Keeping Good Company with the Chameleon

by | Apr 27, 2015

Professor Ozin explores the chameleon's color-shifting ability, and how the same principles have been utilised in the lab and in manufacturing.

The ancient Greek philosopher Aristotle, more than two millennia ago, recognized and attempted an early explanation of the unique feature of chameleons to switch their color from one hue to another [1]. Like many vertebrae able to make these impressive color changes to their skin for the purposes of communication, camouflage and thermoregulation, the origin of the color shift effect in the chameleon was generally thought to be through assembly-disassembly of organelle-containing pigments induced by neural or hormonal changes [2].

Photonic crystal chameleon – active photonic color from a tunable light-scale periodic structure - nature to laboratory to market

Photonic crystal chameleon – active photonic color from a tunable light-scale periodic structure – nature to laboratory to market

In a recent study [3] this picture of the variation of chameleon color has changed dramatically and has been traced as photonic rather than pigment color in origin, whereby the dimension of a photonic crystal comprised of a light-scale lattice of guanine nanocrystals is actively tuned to produce structural color variations. This bio-photonic color system is founded upon an upper dermal photonic crystal layer structured to reflect visible wavelengths of light, while a lower dermal layer is organized to reflect near infrared wavelengths, endowing the chameleon with predator protection, communication skills and body temperature control [3].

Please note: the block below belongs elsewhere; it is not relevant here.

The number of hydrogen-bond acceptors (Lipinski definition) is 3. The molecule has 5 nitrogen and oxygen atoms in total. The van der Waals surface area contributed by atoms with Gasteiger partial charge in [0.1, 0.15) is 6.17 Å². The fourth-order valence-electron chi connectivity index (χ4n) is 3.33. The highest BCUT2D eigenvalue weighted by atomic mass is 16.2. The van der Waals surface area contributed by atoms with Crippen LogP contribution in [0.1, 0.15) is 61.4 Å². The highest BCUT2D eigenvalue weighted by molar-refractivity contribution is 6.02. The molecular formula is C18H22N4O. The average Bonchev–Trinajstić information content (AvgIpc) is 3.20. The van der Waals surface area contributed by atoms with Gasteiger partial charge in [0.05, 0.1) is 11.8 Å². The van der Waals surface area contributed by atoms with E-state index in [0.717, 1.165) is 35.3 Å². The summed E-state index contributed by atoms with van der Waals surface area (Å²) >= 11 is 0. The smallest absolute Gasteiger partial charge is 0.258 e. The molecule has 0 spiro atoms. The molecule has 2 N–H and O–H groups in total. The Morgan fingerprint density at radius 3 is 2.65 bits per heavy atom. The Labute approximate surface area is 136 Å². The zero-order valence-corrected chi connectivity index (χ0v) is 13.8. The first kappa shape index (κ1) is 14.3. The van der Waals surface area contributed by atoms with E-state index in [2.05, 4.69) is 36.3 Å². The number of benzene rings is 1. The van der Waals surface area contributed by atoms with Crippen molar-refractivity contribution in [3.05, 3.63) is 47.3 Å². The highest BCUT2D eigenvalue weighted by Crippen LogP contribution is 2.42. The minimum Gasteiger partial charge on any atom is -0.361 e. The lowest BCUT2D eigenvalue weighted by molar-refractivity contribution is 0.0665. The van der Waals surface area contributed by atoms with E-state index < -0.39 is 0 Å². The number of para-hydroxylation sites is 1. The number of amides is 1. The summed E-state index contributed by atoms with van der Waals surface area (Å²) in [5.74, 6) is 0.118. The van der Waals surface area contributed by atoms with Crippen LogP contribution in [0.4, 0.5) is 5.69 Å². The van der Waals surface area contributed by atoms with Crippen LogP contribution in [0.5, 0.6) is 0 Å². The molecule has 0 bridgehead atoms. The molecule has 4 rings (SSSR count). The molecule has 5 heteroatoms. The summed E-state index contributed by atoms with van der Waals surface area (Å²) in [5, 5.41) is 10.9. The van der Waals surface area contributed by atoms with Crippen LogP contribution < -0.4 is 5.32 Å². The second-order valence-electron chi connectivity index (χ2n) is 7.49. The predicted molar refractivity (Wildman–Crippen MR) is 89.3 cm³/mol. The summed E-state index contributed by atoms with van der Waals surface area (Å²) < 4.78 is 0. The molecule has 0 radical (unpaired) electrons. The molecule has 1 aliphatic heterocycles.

OpalPrint roll-to-roll manufactured photonic color base material fabricated into product specific security features on banknotes, identification cards and passports – courtesy of Opalux Inc.

OpalPrint roll-to-roll manufactured photonic color base material fabricated into product specific security features on banknotes, identification cards and passports – courtesy of Opalux Inc.

Roughly two decades before the phenomenon of color shifting in the chameleon was recognized as originating from photonic structure changes rather than pigment effects, color from structure was being developed in the materials chemistry laboratory in both passive and active synthetic forms [4]. Two classes of photonic color emerged in this early research. One involved “passive” structural color, derived from the reflection of light from a photonic crystal with a static lattice, which offered a single reflected color, by Bragg diffraction, the wavelength of which depended upon the dimension and refractive index of the lattice. The other, photonic crystals displaying “active” structural color, by contrast uniquely provided any reflected color from the near infrared to the visible to ultraviolet wavelengths, by Bragg diffraction from a dynamic lattice whose dimensions and refractive index could be continuously tuned for example by electrical, mechanical, thermal and chemical stimuli [4].